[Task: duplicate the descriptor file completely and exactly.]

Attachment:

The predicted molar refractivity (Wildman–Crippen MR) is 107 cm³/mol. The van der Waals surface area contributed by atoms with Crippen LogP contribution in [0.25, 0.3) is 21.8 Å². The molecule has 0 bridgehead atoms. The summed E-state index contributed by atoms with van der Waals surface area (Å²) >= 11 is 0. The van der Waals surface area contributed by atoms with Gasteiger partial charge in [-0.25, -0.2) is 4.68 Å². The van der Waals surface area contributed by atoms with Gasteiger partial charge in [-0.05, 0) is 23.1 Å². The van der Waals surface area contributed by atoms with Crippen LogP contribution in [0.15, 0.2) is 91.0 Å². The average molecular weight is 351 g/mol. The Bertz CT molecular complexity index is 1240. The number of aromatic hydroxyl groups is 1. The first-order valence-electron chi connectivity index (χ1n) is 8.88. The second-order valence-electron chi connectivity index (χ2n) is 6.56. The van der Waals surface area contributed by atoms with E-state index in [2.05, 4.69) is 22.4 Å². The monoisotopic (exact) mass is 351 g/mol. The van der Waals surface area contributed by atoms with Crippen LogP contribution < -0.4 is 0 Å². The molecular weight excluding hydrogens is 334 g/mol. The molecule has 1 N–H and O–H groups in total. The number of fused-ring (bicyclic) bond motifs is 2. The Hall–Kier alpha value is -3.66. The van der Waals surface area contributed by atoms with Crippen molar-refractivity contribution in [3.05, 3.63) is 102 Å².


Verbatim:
The predicted molar refractivity (Wildman–Crippen MR) is 107 cm³/mol. The van der Waals surface area contributed by atoms with Crippen LogP contribution in [0.25, 0.3) is 21.8 Å². The molecule has 0 bridgehead atoms. The summed E-state index contributed by atoms with van der Waals surface area (Å²) >= 11 is 0. The van der Waals surface area contributed by atoms with Gasteiger partial charge in [-0.25, -0.2) is 4.68 Å². The van der Waals surface area contributed by atoms with Gasteiger partial charge in [-0.05, 0) is 23.1 Å². The van der Waals surface area contributed by atoms with Crippen LogP contribution in [0.15, 0.2) is 91.0 Å². The average molecular weight is 351 g/mol. The Bertz CT molecular complexity index is 1240. The number of aromatic hydroxyl groups is 1. The first-order valence-electron chi connectivity index (χ1n) is 8.88. The second-order valence-electron chi connectivity index (χ2n) is 6.56. The van der Waals surface area contributed by atoms with E-state index in [2.05, 4.69) is 22.4 Å². The monoisotopic (exact) mass is 351 g/mol. The van der Waals surface area contributed by atoms with Crippen LogP contribution < -0.4 is 0 Å². The molecular weight excluding hydrogens is 334 g/mol. The molecule has 1 N–H and O–H groups in total. The number of fused-ring (bicyclic) bond motifs is 2. The Hall–Kier alpha value is -3.66. The van der Waals surface area contributed by atoms with Crippen molar-refractivity contribution in [3.05, 3.63) is 102 Å².